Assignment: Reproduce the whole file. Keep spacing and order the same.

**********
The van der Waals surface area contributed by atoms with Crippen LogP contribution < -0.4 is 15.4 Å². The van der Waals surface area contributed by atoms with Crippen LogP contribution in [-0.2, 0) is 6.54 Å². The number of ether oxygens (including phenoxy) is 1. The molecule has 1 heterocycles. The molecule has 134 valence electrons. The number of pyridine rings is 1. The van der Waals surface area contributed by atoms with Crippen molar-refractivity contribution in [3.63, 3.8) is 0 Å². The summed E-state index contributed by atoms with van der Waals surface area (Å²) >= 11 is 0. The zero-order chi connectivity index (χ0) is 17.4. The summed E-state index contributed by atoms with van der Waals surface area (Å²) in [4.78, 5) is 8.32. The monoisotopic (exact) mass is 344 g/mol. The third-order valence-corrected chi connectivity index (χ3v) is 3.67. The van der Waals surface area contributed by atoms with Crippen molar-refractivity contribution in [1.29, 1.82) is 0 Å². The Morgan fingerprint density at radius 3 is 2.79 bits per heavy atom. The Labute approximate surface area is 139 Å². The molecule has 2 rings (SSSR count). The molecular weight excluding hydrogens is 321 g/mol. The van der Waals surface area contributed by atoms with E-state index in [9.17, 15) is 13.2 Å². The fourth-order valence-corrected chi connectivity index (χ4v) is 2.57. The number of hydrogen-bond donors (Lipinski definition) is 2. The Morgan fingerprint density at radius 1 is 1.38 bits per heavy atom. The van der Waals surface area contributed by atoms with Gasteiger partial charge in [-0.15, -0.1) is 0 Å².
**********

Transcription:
The van der Waals surface area contributed by atoms with Crippen LogP contribution < -0.4 is 15.4 Å². The van der Waals surface area contributed by atoms with Crippen LogP contribution in [-0.2, 0) is 6.54 Å². The number of ether oxygens (including phenoxy) is 1. The molecule has 1 heterocycles. The molecule has 134 valence electrons. The number of pyridine rings is 1. The van der Waals surface area contributed by atoms with Crippen molar-refractivity contribution in [3.63, 3.8) is 0 Å². The summed E-state index contributed by atoms with van der Waals surface area (Å²) >= 11 is 0. The zero-order chi connectivity index (χ0) is 17.4. The summed E-state index contributed by atoms with van der Waals surface area (Å²) in [4.78, 5) is 8.32. The monoisotopic (exact) mass is 344 g/mol. The third-order valence-corrected chi connectivity index (χ3v) is 3.67. The van der Waals surface area contributed by atoms with Crippen molar-refractivity contribution in [1.29, 1.82) is 0 Å². The Morgan fingerprint density at radius 3 is 2.79 bits per heavy atom. The Labute approximate surface area is 139 Å². The molecule has 2 rings (SSSR count). The molecular weight excluding hydrogens is 321 g/mol. The van der Waals surface area contributed by atoms with E-state index in [9.17, 15) is 13.2 Å². The fourth-order valence-corrected chi connectivity index (χ4v) is 2.57. The number of hydrogen-bond donors (Lipinski definition) is 2. The Morgan fingerprint density at radius 1 is 1.38 bits per heavy atom. The van der Waals surface area contributed by atoms with Gasteiger partial charge in [-0.15, -0.1) is 0 Å².